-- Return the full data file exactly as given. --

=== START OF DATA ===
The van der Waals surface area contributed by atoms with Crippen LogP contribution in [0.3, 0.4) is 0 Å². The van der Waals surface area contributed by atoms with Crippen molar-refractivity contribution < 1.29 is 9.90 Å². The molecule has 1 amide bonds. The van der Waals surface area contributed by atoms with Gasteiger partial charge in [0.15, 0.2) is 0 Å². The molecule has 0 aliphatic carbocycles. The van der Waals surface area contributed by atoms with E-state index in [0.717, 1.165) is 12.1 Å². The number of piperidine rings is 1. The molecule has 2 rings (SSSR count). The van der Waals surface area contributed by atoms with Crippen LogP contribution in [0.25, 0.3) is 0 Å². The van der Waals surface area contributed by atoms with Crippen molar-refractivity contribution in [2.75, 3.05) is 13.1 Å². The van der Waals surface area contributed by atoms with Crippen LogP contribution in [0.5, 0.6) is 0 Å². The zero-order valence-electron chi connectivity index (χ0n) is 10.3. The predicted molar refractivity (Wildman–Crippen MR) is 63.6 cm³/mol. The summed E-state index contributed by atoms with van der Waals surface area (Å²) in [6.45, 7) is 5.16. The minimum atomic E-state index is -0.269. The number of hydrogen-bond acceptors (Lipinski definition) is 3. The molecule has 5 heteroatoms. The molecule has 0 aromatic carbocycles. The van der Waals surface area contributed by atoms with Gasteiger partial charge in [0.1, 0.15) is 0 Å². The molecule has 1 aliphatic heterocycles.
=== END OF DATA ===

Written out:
The van der Waals surface area contributed by atoms with Crippen LogP contribution in [0.3, 0.4) is 0 Å². The van der Waals surface area contributed by atoms with Crippen molar-refractivity contribution < 1.29 is 9.90 Å². The molecule has 1 amide bonds. The van der Waals surface area contributed by atoms with Gasteiger partial charge in [0.15, 0.2) is 0 Å². The molecule has 0 aliphatic carbocycles. The van der Waals surface area contributed by atoms with E-state index in [0.717, 1.165) is 12.1 Å². The number of piperidine rings is 1. The molecule has 2 rings (SSSR count). The van der Waals surface area contributed by atoms with Crippen LogP contribution in [0.25, 0.3) is 0 Å². The van der Waals surface area contributed by atoms with Crippen molar-refractivity contribution in [2.75, 3.05) is 13.1 Å². The van der Waals surface area contributed by atoms with Crippen LogP contribution in [0.5, 0.6) is 0 Å². The zero-order valence-electron chi connectivity index (χ0n) is 10.3. The predicted molar refractivity (Wildman–Crippen MR) is 63.6 cm³/mol. The summed E-state index contributed by atoms with van der Waals surface area (Å²) in [6.45, 7) is 5.16. The minimum atomic E-state index is -0.269. The number of hydrogen-bond acceptors (Lipinski definition) is 3. The molecule has 5 heteroatoms. The molecule has 0 aromatic carbocycles. The van der Waals surface area contributed by atoms with Gasteiger partial charge in [0.1, 0.15) is 0 Å². The molecule has 1 aliphatic heterocycles.